7. Interesting information about China! I can’t imagine a bank being opened every day. Crazy!

  8. Abby says:

    Electric bicycles are just starting to come into Costa Rica… I’m also surprised by the universal plug! I spent a month in China a long, long time ago…My brother lives there now. He and his friends drink a LOT of tea!

  9. Sally says:

    Ha, ha, ha. I hear ya on the crossing the street. There are some days when I wonder if I will ever be able to get across the street — and I don’t even live in a place with heavy traffic!
    Are you going to be hitting Shanghai? If so, let me know. I live only an hour away from there. Would be lovely to meet you!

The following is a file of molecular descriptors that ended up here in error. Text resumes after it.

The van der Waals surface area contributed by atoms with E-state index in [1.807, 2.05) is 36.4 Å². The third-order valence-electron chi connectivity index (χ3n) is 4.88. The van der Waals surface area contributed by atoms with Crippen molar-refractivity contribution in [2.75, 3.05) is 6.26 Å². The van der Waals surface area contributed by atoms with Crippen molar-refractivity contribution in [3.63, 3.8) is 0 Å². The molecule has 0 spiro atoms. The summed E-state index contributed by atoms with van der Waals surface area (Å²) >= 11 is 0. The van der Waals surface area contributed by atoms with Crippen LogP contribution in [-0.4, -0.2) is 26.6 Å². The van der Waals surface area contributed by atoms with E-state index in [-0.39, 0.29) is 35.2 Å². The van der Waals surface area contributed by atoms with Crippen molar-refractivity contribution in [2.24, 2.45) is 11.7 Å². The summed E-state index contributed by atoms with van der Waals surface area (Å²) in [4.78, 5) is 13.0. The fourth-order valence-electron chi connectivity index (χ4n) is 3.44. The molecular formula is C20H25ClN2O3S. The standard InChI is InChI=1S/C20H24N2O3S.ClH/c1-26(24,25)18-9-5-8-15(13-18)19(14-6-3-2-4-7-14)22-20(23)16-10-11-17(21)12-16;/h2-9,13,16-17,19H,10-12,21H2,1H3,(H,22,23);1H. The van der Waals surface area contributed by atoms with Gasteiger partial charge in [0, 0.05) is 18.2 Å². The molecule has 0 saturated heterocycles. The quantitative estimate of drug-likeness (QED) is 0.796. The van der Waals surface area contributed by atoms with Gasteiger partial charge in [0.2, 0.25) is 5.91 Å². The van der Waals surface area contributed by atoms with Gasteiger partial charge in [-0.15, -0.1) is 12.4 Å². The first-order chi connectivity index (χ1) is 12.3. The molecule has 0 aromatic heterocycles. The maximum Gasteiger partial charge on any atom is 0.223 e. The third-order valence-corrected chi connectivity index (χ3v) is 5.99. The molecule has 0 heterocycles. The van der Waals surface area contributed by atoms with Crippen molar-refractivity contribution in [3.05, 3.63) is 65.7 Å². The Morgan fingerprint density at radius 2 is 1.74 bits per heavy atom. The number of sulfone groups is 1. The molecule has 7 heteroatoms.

• Juno says:

      Yeah, everyday is a challenge. But so far, I made it! 🙂 Kunming is a lot less crazy but still it’s scary. I don’t think I will go north than Shanghai but I will, when I do!

  10. Edna says:

    I second what Sasha said about the bargaining and the tea! In fact, one of my favorite parts of dining out in China is getting my daily green tea intake. In these aspects, Yangshuo is definitely not representative of the China further north. Also, China has been officially using simplified characters – in all facets of life – since the 1950s.

  11. […] I love reading about travelers’ first impressions of countries. They’re honest, interesting and usually pretty funny. One of the best bloggers in this genre is Juno, as this post continues to prove. We all travel with a different pair of glasses, and Juno’s are  great fun to look through. What’s Going on China? – The First Impression of China, or Just Yangshuo […]

  12. Michael says:

    You’ll definitely find tea everywhere else. In Xi’an, I was given a pot of tea with every meal.

  13. Deb says: